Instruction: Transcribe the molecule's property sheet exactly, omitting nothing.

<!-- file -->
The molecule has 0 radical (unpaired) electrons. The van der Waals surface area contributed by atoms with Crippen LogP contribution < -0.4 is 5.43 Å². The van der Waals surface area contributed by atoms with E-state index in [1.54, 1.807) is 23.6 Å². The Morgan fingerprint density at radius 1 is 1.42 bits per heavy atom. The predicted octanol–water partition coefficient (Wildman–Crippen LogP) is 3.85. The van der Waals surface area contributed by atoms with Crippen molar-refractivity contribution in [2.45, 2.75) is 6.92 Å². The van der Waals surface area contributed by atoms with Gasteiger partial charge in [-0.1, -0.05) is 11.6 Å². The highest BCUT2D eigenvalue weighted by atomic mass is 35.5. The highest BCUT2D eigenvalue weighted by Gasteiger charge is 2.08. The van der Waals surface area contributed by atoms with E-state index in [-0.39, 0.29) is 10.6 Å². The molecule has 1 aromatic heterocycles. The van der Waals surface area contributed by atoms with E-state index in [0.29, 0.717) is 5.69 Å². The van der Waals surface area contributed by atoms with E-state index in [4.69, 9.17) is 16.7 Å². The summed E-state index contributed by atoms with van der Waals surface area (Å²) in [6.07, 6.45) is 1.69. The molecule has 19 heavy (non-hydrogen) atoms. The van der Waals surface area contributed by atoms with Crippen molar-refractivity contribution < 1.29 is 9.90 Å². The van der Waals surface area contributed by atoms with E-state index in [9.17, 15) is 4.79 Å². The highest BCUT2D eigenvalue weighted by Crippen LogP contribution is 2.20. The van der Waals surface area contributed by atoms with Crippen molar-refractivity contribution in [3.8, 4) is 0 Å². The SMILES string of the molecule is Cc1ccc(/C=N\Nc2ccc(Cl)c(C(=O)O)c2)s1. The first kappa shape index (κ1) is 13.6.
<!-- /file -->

The molecule has 0 radical (unpaired) electrons. The van der Waals surface area contributed by atoms with Crippen LogP contribution < -0.4 is 5.43 Å². The van der Waals surface area contributed by atoms with E-state index in [1.54, 1.807) is 23.6 Å². The Morgan fingerprint density at radius 1 is 1.42 bits per heavy atom. The predicted octanol–water partition coefficient (Wildman–Crippen LogP) is 3.85. The van der Waals surface area contributed by atoms with Crippen molar-refractivity contribution in [2.45, 2.75) is 6.92 Å². The van der Waals surface area contributed by atoms with Gasteiger partial charge in [-0.1, -0.05) is 11.6 Å². The highest BCUT2D eigenvalue weighted by atomic mass is 35.5. The highest BCUT2D eigenvalue weighted by Gasteiger charge is 2.08. The van der Waals surface area contributed by atoms with E-state index in [-0.39, 0.29) is 10.6 Å². The molecule has 1 aromatic heterocycles. The van der Waals surface area contributed by atoms with E-state index in [0.29, 0.717) is 5.69 Å². The van der Waals surface area contributed by atoms with E-state index in [4.69, 9.17) is 16.7 Å². The summed E-state index contributed by atoms with van der Waals surface area (Å²) in [6.07, 6.45) is 1.69. The molecule has 19 heavy (non-hydrogen) atoms. The van der Waals surface area contributed by atoms with Crippen molar-refractivity contribution < 1.29 is 9.90 Å². The van der Waals surface area contributed by atoms with E-state index in [9.17, 15) is 4.79 Å². The highest BCUT2D eigenvalue weighted by Crippen LogP contribution is 2.20. The van der Waals surface area contributed by atoms with Crippen molar-refractivity contribution in [3.8, 4) is 0 Å². The SMILES string of the molecule is Cc1ccc(/C=N\Nc2ccc(Cl)c(C(=O)O)c2)s1. The first kappa shape index (κ1) is 13.6.